Dean Leffingwell – Agile Executive Podcast 002
In this Agile Executive podcast, I talk with Dean Leffingwell. We start out going over Dean’s background both in the software and Agile world (check out his bio for more).
Since Dean worked at Rational for some time (after his company was acquired by Rational, Requisite, makers of RequisitePro), I ask Dean the broad question, what was up with RUP? That is, what went wrong there? In retrospect, it seemed like a flexible enough process, but it got applied as One Big Honking Thing, as The Poster, if you will.
Pulling from Dean’s work at, as his book would put it, Scaling Agile, I ask Dean how large companies go about applying Agile to, large, existing code-bases, like version 10 of a product. Put another way, how does Agile apply when you’re dealing with legacy code. His answer is the usual, crisp and pragmatic Agile approach, “let’s worry about the new code” and then move on to the old stuff when we have time. The other side of that comment is interesting as well: the old code “works” already, so try not to mess with it. At the time, I should have asked him how to deal with developers endless desire to refactor the code, which buts up against the “let sleeping dogs lie,” as it were.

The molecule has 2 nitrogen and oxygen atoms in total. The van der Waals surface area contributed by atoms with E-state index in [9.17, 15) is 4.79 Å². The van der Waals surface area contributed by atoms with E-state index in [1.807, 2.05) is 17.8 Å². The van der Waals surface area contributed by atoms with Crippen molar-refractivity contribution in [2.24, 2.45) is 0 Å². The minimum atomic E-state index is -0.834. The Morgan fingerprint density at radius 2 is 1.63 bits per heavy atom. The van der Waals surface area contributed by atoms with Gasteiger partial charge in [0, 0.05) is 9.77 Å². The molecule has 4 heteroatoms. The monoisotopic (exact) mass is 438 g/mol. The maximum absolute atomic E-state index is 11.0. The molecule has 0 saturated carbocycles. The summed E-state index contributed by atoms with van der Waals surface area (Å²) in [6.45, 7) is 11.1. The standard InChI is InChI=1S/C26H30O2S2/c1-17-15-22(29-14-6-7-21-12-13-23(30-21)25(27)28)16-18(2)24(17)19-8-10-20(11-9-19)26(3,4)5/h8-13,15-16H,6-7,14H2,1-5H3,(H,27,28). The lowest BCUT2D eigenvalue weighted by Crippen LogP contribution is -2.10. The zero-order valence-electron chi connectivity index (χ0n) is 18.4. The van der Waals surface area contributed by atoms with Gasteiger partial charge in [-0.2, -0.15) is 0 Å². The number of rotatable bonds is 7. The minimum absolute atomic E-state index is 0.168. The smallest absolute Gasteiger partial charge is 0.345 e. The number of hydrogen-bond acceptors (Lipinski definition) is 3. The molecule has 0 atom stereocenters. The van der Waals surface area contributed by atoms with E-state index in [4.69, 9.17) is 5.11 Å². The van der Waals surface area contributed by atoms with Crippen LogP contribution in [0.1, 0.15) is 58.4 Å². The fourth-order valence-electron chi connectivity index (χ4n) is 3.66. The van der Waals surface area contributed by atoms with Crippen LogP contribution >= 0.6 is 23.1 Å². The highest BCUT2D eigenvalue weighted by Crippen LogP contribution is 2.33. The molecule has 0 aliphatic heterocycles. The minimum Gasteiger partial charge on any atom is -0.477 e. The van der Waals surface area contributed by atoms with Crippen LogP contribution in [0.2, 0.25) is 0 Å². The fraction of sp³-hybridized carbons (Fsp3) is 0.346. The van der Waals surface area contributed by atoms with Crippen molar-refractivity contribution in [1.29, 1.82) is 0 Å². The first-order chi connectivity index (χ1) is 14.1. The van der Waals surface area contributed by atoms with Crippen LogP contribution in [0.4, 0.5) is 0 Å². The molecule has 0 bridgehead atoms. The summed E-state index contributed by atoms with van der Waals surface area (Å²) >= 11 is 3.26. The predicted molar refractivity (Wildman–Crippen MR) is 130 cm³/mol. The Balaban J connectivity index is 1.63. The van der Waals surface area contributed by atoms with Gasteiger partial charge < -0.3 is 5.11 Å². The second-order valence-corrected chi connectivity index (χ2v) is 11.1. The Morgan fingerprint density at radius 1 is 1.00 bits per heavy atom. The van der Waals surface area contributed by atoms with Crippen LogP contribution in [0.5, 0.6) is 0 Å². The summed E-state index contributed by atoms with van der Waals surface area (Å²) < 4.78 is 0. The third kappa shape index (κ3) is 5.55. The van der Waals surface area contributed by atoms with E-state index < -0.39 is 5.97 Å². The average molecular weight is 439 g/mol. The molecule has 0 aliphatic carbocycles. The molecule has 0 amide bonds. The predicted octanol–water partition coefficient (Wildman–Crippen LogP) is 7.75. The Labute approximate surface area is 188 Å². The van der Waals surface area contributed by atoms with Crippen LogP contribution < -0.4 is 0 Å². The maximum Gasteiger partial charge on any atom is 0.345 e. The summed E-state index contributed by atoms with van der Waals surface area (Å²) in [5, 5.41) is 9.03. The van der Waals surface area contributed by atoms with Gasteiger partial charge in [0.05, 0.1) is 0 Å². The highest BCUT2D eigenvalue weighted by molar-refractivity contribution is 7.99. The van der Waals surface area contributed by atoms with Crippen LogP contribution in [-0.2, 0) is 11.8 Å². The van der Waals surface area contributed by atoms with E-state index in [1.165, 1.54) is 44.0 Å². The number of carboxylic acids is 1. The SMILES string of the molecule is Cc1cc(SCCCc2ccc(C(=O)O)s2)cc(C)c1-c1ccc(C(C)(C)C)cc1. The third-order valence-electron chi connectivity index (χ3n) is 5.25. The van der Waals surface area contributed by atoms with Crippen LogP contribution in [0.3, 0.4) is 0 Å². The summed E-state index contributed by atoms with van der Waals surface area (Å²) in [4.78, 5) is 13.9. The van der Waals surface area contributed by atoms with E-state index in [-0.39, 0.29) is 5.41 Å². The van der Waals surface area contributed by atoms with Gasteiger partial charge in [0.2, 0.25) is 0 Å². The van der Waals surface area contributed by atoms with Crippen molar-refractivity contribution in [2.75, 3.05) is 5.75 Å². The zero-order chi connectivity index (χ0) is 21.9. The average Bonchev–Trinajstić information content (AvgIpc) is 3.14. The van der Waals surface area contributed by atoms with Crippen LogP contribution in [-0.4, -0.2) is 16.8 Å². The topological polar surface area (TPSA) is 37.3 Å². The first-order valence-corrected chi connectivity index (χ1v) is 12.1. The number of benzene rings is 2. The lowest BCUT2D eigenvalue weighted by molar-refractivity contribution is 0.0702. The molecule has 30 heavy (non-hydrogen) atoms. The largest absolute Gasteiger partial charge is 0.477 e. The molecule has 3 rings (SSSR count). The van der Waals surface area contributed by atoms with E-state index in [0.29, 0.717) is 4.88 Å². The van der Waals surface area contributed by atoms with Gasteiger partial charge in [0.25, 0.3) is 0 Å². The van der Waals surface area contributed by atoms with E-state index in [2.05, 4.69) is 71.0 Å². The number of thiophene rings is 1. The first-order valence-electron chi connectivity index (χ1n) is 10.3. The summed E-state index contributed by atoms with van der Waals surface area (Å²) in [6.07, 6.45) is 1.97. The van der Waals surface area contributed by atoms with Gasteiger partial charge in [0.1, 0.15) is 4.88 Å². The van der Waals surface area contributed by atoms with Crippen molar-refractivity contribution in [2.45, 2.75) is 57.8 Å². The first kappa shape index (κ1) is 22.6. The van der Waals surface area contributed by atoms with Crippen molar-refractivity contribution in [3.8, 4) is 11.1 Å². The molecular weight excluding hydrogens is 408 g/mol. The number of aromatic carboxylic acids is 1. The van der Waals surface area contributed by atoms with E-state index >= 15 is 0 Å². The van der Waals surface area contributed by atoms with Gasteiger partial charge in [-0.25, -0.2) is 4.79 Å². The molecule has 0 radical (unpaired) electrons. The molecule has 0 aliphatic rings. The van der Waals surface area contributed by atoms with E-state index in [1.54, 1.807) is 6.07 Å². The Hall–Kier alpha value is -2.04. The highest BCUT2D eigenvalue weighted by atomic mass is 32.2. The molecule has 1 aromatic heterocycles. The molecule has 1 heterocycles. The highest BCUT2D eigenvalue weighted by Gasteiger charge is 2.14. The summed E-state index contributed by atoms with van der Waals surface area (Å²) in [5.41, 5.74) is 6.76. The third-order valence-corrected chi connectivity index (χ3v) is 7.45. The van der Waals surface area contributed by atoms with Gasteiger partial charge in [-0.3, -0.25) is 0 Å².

Connected to this, I ask Dean to tell us what the “enterprise” in “enterprise Agile” means. We also discuss what Agile implementations seem to fit in enterprise situations. My perpetual questions here is: how do you fit in product management, sales, marketing, training, support and all that? Dean says that the strength of the Project Office (or the “PMO”) is the lynch pin here. We also get into using a sort of Facade approach to reporting and interfacing with the organization in the old ways while changing to Agile in-flight.
Also, touching on my interest in IT Management and Dean’s experience running a SaaS-y company with Agile, I ask Dean what he’s seeing in the way of “Agile Ops.” Dean points out that while “Agile” as developers know it doesn’t have big mind-share in operations, those folks tend to have very similar structure and goals to their process: quickly running, doing small things, and tracking all that.
Finally, we close out with the never-ending question when it comes to Agile Leadership, how do you get the organization to want to do it? As always, the approach is to use small successes to establishing credibly early on and then snow-ball those successes into larger ones.